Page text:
Monday, November 10, 2008

Words of Wisdom from Writer Junee' Barringer Hunt

Junee' Barringer Hunt is a longtime friend of mine whose opinion I value and whose craft I honor and appreciate. Below are some of her thoughts about this historic moment:
Blessed Be! Rev. Qiyamah

The votes have been counted and Barack Hussein Obama is the 44th president of the United States. People came to vote, old young, black, white, brown, yellow, rich, poor and in the middle. We came, some blind, cripple, maybe even a little crazy, but no less determined. We have celebrated with confetti, good music, spirits, tears and a lot of thank you Lords. What's next for America, what's next for people of color world wide. Will the Obama brand be accepted: a black face sitting on the throne of U.S. power?

How do we insure that the election has more than just a historical and symbolic significance? What can humanity do to insure that we move beyond race and class politics toward a healing of America and the world that our children can safely inherit. The new era of Obama's leadership will call for a radical shift in paradigms, worldview and praxis. We will have to be both reflexive and forward thinking in order to enjoy even a modicum of success.

Where do we start the rebuilding process? Does it start with the economy, health care, foreign policy, especially as it relates to Afghanistan and Iraq. What does it mean to European Americans to have a man of mix race, African and Caucasian calling the shots? What will it mean to people of color to have a person who at least in hue looks more like them than any other president?

Throughout the presidential campaign the media suggested that America had suddenly become color blind. I have a funny feeling that now that Obama has been elected the lens of race will take center stage. What will happen now that the celebration is over and the real work begins? Will the still white male dominated Congress be able to get behind a black man; even a Harvard educated, mixed race, raised with mid-Western European values one ?

America is at the nadir of its existence on the world stage. How do we rise out of the ashes of eight years of GW? How do we begin to heal the scars and redirect our moral, social, and economic compass toward justice for all, rather than a few. What I know for sure is that now it is our time to raise the bar on ourselves and thus make our government including president elect Obama accountable. The fight will be long and hard, so much has been lost (i.e. our civil liberties, jobs, homes and our respect around the world). The brother has truly inherited a huge pot of dung. He will need all of the moral fiber, testicular fortitude and a continued belief in the audacity of hope he can muster.

As African Americans we must not get caught up in the caught up. We must not be naive enough to believe that one black man alone can change our destiny. We must seize the moment. Get involved in your local government, get knowledgeable about who your state's U.S. senators and representatives are. Become active in writing them to let them know the national public policy agenda you would like to see. It is the responsibility of every American citizen to frame the political debate. If the Obama administration is to represent a true participatory democracy, we must speak up and out on behalf of those who are voiceless or just plain unwilling. We must speak with one voice for radical k-12 education reform, jobs and living- wages for all who desire and are able to work . We must advocate for access to affordable quality health care for every child, woman and man. More importantly, we must demand that the young men and women in our arm forces are brought home safely and timely. No longer should we sacrifice our young in the name of oil under the guise of democracy.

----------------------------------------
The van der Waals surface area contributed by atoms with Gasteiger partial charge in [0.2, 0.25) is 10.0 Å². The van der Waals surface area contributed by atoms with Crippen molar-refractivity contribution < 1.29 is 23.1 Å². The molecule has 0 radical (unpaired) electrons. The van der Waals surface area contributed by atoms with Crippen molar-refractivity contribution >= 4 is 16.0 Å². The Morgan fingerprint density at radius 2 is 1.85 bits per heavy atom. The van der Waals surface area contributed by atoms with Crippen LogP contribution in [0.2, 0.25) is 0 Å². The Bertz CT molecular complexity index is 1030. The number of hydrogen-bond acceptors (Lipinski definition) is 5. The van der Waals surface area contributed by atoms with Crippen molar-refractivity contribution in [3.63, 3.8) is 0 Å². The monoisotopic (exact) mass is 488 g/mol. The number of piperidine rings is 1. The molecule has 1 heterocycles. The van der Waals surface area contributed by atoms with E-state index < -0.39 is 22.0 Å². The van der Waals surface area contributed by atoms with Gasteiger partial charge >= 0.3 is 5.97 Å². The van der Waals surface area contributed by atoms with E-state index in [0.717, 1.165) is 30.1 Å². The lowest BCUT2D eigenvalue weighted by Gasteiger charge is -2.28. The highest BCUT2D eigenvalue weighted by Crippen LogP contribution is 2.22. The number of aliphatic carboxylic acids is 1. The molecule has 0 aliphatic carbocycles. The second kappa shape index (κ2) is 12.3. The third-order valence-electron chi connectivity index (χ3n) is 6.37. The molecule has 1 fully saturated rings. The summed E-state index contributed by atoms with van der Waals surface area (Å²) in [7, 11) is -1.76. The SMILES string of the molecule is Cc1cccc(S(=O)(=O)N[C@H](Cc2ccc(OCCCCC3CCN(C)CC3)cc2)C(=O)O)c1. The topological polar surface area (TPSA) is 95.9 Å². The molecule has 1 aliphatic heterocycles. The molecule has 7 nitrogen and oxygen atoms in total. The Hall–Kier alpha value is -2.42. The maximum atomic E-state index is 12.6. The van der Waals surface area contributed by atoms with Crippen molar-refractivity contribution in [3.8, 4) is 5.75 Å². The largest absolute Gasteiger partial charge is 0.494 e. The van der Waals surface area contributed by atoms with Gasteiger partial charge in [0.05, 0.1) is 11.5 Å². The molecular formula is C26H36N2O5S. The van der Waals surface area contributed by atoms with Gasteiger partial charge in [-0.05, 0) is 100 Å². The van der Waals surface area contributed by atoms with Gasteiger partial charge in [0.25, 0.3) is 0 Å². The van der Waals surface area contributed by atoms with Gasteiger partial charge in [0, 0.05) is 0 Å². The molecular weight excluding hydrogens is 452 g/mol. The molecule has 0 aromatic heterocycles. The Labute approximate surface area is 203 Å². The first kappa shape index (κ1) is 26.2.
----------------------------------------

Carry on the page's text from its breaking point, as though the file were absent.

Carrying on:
We have made the ancestors proud with this historic moment. Now let's put our heads and hearts together and see what world we can make that is a worthy inheritance for our young and the beautiful ones not yet born. I challenge each of you as I challenge myself to make the historic election of Barack Hussein Obama more that just a symbol, but a true reflection of what can happen when humanity comes together with a common vision of hope and possibility. I commit to do and be more to insure that my grandsons, Jaden and Jeremiah inherit a future that insures them a quality education, affordable health care, a living wage and a planet that is sustainable, greener and healthier for all.

My prayers and meditations go out to the Obama family. The love that Barack and Michelle show for each other and their children speaks to the revolutionary power of love to uplift and to heal. I pray that God will keep them strong as a unit and that the Creator's circle of protection will guide them as they attempt to carryout the duties of the Commander and Chief. To paraphrase words from Dr. Martin Luther King Jr.'s historic speech, " Where Do We Go From Here", " the plant of freedom has grown another bud, but it still is not a flower." (16 August, 1967). There is much to do, let's get to work to insure that the bud of freedom, love and democracy is transformed into a beautiful flower of hope and prosperity for all humanity.


Posted by AkaziaJ. at 8:36 AM

Junee' Barringer Hunt, M.P.A.

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